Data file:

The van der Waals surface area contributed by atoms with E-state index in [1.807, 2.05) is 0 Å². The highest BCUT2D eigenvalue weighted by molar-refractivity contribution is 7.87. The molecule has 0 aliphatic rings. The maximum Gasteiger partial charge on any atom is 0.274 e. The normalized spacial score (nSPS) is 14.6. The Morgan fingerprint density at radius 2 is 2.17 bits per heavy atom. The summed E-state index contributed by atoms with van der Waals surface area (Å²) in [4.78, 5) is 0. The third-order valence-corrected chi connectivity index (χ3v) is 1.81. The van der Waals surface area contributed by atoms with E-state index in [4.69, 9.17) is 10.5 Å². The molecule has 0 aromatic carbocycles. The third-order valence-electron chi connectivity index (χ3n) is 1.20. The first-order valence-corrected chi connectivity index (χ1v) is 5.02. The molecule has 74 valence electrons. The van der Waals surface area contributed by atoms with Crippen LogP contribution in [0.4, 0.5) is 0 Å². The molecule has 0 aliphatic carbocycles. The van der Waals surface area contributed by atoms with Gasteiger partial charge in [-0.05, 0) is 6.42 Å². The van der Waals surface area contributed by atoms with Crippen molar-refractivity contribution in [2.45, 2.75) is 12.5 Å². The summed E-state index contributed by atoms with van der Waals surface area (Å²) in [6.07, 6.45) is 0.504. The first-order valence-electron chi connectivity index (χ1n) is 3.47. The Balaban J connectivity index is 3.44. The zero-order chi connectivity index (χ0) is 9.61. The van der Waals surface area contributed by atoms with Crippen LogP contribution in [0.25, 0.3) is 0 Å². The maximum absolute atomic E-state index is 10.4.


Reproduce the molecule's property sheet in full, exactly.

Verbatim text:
The van der Waals surface area contributed by atoms with E-state index in [1.807, 2.05) is 0 Å². The highest BCUT2D eigenvalue weighted by molar-refractivity contribution is 7.87. The molecule has 0 aliphatic rings. The maximum Gasteiger partial charge on any atom is 0.274 e. The normalized spacial score (nSPS) is 14.6. The Morgan fingerprint density at radius 2 is 2.17 bits per heavy atom. The summed E-state index contributed by atoms with van der Waals surface area (Å²) in [4.78, 5) is 0. The third-order valence-corrected chi connectivity index (χ3v) is 1.81. The van der Waals surface area contributed by atoms with E-state index in [4.69, 9.17) is 10.5 Å². The molecule has 0 aromatic carbocycles. The third-order valence-electron chi connectivity index (χ3n) is 1.20. The first-order valence-corrected chi connectivity index (χ1v) is 5.02. The molecule has 74 valence electrons. The van der Waals surface area contributed by atoms with Crippen LogP contribution in [0.4, 0.5) is 0 Å². The molecule has 0 aliphatic carbocycles. The van der Waals surface area contributed by atoms with Gasteiger partial charge in [-0.05, 0) is 6.42 Å². The van der Waals surface area contributed by atoms with Crippen molar-refractivity contribution in [2.45, 2.75) is 12.5 Å². The summed E-state index contributed by atoms with van der Waals surface area (Å²) in [6.07, 6.45) is 0.504. The first-order valence-electron chi connectivity index (χ1n) is 3.47. The Balaban J connectivity index is 3.44. The zero-order chi connectivity index (χ0) is 9.61. The van der Waals surface area contributed by atoms with Crippen LogP contribution in [0.25, 0.3) is 0 Å². The maximum absolute atomic E-state index is 10.4.